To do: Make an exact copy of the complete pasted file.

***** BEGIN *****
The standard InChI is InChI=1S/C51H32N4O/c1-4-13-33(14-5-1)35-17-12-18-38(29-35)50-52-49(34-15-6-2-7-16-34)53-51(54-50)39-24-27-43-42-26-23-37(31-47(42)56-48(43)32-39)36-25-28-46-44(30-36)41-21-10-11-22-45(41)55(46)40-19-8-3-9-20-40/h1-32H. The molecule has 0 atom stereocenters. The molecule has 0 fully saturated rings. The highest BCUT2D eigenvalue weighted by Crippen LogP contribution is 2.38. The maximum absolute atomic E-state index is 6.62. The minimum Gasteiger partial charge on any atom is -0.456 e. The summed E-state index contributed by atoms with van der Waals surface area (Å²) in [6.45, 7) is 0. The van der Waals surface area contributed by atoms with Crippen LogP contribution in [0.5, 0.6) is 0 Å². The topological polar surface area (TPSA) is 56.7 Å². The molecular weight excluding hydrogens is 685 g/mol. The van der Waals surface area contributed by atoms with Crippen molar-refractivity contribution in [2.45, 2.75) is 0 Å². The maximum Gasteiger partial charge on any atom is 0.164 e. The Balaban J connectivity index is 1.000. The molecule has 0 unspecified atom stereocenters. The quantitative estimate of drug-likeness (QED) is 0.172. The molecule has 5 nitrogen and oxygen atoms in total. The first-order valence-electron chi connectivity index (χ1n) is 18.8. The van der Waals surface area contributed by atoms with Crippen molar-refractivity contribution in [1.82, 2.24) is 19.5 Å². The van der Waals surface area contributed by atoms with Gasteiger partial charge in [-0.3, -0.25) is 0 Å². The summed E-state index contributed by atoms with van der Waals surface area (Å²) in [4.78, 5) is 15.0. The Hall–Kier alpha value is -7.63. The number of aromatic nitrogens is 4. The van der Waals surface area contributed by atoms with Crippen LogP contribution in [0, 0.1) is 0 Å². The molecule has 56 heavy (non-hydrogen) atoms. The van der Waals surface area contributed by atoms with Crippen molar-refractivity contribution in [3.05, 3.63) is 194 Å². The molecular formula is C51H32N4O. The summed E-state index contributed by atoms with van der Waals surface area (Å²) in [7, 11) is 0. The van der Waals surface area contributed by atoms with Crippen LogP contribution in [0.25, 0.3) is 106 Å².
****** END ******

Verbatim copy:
The standard InChI is InChI=1S/C51H32N4O/c1-4-13-33(14-5-1)35-17-12-18-38(29-35)50-52-49(34-15-6-2-7-16-34)53-51(54-50)39-24-27-43-42-26-23-37(31-47(42)56-48(43)32-39)36-25-28-46-44(30-36)41-21-10-11-22-45(41)55(46)40-19-8-3-9-20-40/h1-32H. The molecule has 0 atom stereocenters. The molecule has 0 fully saturated rings. The highest BCUT2D eigenvalue weighted by Crippen LogP contribution is 2.38. The maximum absolute atomic E-state index is 6.62. The minimum Gasteiger partial charge on any atom is -0.456 e. The summed E-state index contributed by atoms with van der Waals surface area (Å²) in [6.45, 7) is 0. The van der Waals surface area contributed by atoms with Crippen LogP contribution in [0.5, 0.6) is 0 Å². The topological polar surface area (TPSA) is 56.7 Å². The molecular weight excluding hydrogens is 685 g/mol. The van der Waals surface area contributed by atoms with Crippen molar-refractivity contribution in [2.45, 2.75) is 0 Å². The maximum Gasteiger partial charge on any atom is 0.164 e. The Balaban J connectivity index is 1.000. The molecule has 0 unspecified atom stereocenters. The quantitative estimate of drug-likeness (QED) is 0.172. The molecule has 5 nitrogen and oxygen atoms in total. The first-order valence-electron chi connectivity index (χ1n) is 18.8. The van der Waals surface area contributed by atoms with Crippen molar-refractivity contribution in [1.82, 2.24) is 19.5 Å². The van der Waals surface area contributed by atoms with Gasteiger partial charge in [-0.3, -0.25) is 0 Å². The summed E-state index contributed by atoms with van der Waals surface area (Å²) in [4.78, 5) is 15.0. The Hall–Kier alpha value is -7.63. The number of aromatic nitrogens is 4. The van der Waals surface area contributed by atoms with Crippen LogP contribution in [0, 0.1) is 0 Å². The molecule has 56 heavy (non-hydrogen) atoms. The van der Waals surface area contributed by atoms with Crippen molar-refractivity contribution in [3.05, 3.63) is 194 Å². The molecular formula is C51H32N4O. The summed E-state index contributed by atoms with van der Waals surface area (Å²) in [7, 11) is 0. The van der Waals surface area contributed by atoms with Crippen LogP contribution in [0.25, 0.3) is 106 Å².